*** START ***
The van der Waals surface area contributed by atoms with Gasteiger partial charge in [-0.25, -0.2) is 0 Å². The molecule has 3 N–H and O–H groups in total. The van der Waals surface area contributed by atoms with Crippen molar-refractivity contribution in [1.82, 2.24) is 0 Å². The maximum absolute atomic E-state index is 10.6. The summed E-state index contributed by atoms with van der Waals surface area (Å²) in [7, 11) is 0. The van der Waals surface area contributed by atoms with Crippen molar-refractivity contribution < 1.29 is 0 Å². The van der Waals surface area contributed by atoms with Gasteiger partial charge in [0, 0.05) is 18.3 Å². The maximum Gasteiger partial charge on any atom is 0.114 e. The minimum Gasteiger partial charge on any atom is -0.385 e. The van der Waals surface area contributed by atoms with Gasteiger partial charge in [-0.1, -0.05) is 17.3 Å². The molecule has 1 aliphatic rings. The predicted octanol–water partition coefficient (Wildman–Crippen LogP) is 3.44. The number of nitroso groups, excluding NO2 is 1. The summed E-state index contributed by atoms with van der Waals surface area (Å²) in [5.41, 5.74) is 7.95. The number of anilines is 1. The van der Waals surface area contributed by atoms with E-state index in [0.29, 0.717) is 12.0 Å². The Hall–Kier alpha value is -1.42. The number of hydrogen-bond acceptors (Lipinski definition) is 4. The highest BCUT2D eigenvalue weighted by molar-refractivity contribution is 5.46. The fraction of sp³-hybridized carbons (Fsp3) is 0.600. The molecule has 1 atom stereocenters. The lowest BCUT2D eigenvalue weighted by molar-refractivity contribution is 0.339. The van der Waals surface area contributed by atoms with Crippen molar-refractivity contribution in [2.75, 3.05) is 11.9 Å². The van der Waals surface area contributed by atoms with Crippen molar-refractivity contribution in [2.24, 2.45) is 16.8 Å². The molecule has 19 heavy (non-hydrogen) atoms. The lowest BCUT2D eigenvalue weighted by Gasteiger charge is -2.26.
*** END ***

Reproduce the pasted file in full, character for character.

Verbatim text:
The van der Waals surface area contributed by atoms with Gasteiger partial charge in [-0.25, -0.2) is 0 Å². The molecule has 3 N–H and O–H groups in total. The van der Waals surface area contributed by atoms with Crippen molar-refractivity contribution in [1.82, 2.24) is 0 Å². The maximum absolute atomic E-state index is 10.6. The summed E-state index contributed by atoms with van der Waals surface area (Å²) in [7, 11) is 0. The van der Waals surface area contributed by atoms with Crippen molar-refractivity contribution < 1.29 is 0 Å². The van der Waals surface area contributed by atoms with Gasteiger partial charge in [0, 0.05) is 18.3 Å². The maximum Gasteiger partial charge on any atom is 0.114 e. The minimum Gasteiger partial charge on any atom is -0.385 e. The van der Waals surface area contributed by atoms with Gasteiger partial charge in [-0.1, -0.05) is 17.3 Å². The molecule has 1 aliphatic rings. The predicted octanol–water partition coefficient (Wildman–Crippen LogP) is 3.44. The number of nitroso groups, excluding NO2 is 1. The summed E-state index contributed by atoms with van der Waals surface area (Å²) in [5.41, 5.74) is 7.95. The number of anilines is 1. The van der Waals surface area contributed by atoms with E-state index in [0.29, 0.717) is 12.0 Å². The Hall–Kier alpha value is -1.42. The number of hydrogen-bond acceptors (Lipinski definition) is 4. The highest BCUT2D eigenvalue weighted by molar-refractivity contribution is 5.46. The fraction of sp³-hybridized carbons (Fsp3) is 0.600. The molecule has 1 atom stereocenters. The lowest BCUT2D eigenvalue weighted by molar-refractivity contribution is 0.339. The van der Waals surface area contributed by atoms with Crippen molar-refractivity contribution in [2.75, 3.05) is 11.9 Å². The van der Waals surface area contributed by atoms with Crippen molar-refractivity contribution in [2.24, 2.45) is 16.8 Å². The molecule has 19 heavy (non-hydrogen) atoms. The lowest BCUT2D eigenvalue weighted by Gasteiger charge is -2.26.